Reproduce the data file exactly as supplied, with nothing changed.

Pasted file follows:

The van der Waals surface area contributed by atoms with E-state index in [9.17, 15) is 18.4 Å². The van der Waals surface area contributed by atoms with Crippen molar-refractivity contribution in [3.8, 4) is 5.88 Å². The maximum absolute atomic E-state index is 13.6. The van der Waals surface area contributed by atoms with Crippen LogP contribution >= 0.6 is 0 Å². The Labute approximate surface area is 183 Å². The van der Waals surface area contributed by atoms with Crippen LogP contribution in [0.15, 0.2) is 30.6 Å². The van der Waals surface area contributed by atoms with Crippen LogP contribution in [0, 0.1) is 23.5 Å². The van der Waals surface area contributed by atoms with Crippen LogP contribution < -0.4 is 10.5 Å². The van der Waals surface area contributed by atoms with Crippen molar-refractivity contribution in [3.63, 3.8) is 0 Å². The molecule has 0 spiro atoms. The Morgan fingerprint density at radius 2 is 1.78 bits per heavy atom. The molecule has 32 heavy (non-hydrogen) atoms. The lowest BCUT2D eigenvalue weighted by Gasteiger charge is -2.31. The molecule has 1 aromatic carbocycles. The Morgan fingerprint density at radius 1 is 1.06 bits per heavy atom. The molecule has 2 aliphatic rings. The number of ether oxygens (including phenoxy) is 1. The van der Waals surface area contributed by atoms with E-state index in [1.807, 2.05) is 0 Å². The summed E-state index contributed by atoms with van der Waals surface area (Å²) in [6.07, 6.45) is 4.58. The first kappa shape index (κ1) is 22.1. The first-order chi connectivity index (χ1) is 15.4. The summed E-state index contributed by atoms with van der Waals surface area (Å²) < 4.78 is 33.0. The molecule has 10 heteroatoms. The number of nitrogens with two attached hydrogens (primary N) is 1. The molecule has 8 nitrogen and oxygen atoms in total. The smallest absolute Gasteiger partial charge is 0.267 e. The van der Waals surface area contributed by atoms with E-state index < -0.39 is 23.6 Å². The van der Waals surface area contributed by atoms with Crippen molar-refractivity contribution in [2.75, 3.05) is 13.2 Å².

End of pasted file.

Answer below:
The van der Waals surface area contributed by atoms with E-state index in [9.17, 15) is 18.4 Å². The van der Waals surface area contributed by atoms with Crippen molar-refractivity contribution in [3.8, 4) is 5.88 Å². The maximum absolute atomic E-state index is 13.6. The van der Waals surface area contributed by atoms with Crippen LogP contribution >= 0.6 is 0 Å². The Labute approximate surface area is 183 Å². The van der Waals surface area contributed by atoms with Crippen LogP contribution in [0.15, 0.2) is 30.6 Å². The van der Waals surface area contributed by atoms with Crippen LogP contribution in [0, 0.1) is 23.5 Å². The van der Waals surface area contributed by atoms with Crippen LogP contribution < -0.4 is 10.5 Å². The van der Waals surface area contributed by atoms with Crippen molar-refractivity contribution in [3.63, 3.8) is 0 Å². The molecule has 0 spiro atoms. The Morgan fingerprint density at radius 2 is 1.78 bits per heavy atom. The molecule has 32 heavy (non-hydrogen) atoms. The lowest BCUT2D eigenvalue weighted by Gasteiger charge is -2.31. The molecule has 1 aromatic carbocycles. The Morgan fingerprint density at radius 1 is 1.06 bits per heavy atom. The molecule has 2 aliphatic rings. The number of ether oxygens (including phenoxy) is 1. The van der Waals surface area contributed by atoms with E-state index in [1.807, 2.05) is 0 Å². The summed E-state index contributed by atoms with van der Waals surface area (Å²) in [6.07, 6.45) is 4.58. The first kappa shape index (κ1) is 22.1. The first-order chi connectivity index (χ1) is 15.4. The summed E-state index contributed by atoms with van der Waals surface area (Å²) < 4.78 is 33.0. The molecule has 10 heteroatoms. The number of nitrogens with two attached hydrogens (primary N) is 1. The molecule has 8 nitrogen and oxygen atoms in total. The smallest absolute Gasteiger partial charge is 0.267 e. The van der Waals surface area contributed by atoms with E-state index < -0.39 is 23.6 Å². The van der Waals surface area contributed by atoms with Crippen molar-refractivity contribution in [2.75, 3.05) is 13.2 Å².